Understanding Your Dental Insurance Coverage
Your Oral Health Is Our Top Priority
When deciding on treatment, dental benefits should not be top consideration. You should carefully weigh the benefits, risks, and any serious ramifications of not getting the treatment recommended.
Having said that, we also understand that having dental insurance can make it easier for you and your family to get the dental care you need. However, you may have noticed that most plans do not cover all dental procedures...
That is because your dental coverage is based on how much your employer pays into the plan and what they have negotiated with the dental insurance company. If you are not satisfied with the coverage provided by your dental insurance, please let your employer know.
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What is an Annual Maximum?
This is the maximum amount your dental plan will pay during the year. Your employer decides the maximum levels of payment in its contract with the insurance company. The contract states that you are expected to pay copayments and any costs above the annual maximum. Historically, the annual maximums have not been updated to keep up with inflation.
What is a Preferred Provider?
The plan may want you to choose dental care from its own network of dentists they are contracted with. If you get dental care from a dentist who is outside the network, you may have to pay higher out-of-pocket costs.
What is a Pre-Existing Condition?
Your plan may not cover conditions that existed before you enrolled in the plan. For example, benefits will not be paid for replacing a tooth that was missing before the effective date of coverage.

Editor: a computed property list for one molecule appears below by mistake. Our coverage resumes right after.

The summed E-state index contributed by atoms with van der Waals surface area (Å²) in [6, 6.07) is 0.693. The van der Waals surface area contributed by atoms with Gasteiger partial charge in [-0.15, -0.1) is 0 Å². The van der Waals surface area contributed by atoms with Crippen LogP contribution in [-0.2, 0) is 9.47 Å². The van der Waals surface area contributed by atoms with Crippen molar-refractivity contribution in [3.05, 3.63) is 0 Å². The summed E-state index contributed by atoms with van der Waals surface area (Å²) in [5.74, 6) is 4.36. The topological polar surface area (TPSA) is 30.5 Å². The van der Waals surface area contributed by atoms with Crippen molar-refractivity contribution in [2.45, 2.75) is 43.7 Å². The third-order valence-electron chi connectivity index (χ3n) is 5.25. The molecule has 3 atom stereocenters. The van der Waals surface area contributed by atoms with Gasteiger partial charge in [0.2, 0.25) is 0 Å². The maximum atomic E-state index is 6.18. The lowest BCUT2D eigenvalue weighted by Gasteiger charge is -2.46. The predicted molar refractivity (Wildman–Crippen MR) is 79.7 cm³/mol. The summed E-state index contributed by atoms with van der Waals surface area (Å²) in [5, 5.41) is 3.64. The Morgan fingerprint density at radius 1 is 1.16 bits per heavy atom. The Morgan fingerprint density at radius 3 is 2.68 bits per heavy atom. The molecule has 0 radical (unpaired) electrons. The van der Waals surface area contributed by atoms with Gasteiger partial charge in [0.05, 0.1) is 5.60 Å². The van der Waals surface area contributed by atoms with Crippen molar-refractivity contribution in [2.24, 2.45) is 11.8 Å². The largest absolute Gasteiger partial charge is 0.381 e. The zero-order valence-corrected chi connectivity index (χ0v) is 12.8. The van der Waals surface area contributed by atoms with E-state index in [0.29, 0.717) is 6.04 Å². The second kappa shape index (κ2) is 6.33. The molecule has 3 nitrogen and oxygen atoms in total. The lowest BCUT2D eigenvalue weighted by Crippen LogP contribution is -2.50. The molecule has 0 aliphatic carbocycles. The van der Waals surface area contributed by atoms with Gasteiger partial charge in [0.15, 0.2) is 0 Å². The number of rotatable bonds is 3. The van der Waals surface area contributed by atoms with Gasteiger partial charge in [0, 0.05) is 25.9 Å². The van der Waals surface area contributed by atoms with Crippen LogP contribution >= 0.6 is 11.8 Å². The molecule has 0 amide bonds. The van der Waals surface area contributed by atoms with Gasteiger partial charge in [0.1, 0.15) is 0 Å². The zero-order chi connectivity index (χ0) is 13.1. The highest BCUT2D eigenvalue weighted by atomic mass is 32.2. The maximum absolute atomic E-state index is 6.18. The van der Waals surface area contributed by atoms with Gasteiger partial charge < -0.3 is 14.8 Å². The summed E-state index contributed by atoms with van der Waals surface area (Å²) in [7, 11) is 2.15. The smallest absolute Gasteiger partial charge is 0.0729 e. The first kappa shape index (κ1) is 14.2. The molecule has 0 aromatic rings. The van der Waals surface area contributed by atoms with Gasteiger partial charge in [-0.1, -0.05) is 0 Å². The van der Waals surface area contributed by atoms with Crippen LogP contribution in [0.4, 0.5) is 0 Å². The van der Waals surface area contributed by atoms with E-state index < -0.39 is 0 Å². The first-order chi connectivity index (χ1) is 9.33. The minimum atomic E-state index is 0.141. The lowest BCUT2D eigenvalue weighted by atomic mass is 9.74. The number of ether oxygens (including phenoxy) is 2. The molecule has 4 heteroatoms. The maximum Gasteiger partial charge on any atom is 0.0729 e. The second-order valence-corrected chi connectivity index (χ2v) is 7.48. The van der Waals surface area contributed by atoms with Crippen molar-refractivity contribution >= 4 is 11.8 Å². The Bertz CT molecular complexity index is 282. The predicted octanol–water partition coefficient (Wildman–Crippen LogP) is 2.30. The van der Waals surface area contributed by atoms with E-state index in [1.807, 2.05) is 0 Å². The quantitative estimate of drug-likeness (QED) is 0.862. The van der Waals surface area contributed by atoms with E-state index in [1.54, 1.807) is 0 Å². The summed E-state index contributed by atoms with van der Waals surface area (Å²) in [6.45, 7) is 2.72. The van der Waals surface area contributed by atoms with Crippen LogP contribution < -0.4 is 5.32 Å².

What is Coordination of Benefits (COB)?
These terms apply to patients covered by more than one dental plan. The benefit payments from all insurers should not add up to more than the total charges. Even though you may have two or more dental insurances, there is no guarantee that all of the plans will pay for your services. Sometimes, none of the plans will pay the services you need. More dental insurances does not mean better.
What is Plan Frequency Limitations?
Your dental plan may limit the number of times it will pay for certain treatment. For example, you may only get one crown covered every 7 years.
What is Downcoding?
Its when a dental plan pays for a less complex or lower cost procedure than what was actually reported by the dental office. For example, if you received composite (or "tooth colored") fillings for a cavity, the insurance company may only pay for amalgam (or "silver") fillings. You are expected to pay the difference.
What is the Least Expensive Alternative Treatment?
Your plan may have the LEAT clause. This takes advantage of the fact that there is more than one way to treat a condition, and LEAT means that they will only pay for the least expensive treatment.
[Patient Education Content, American Dental Association 2016]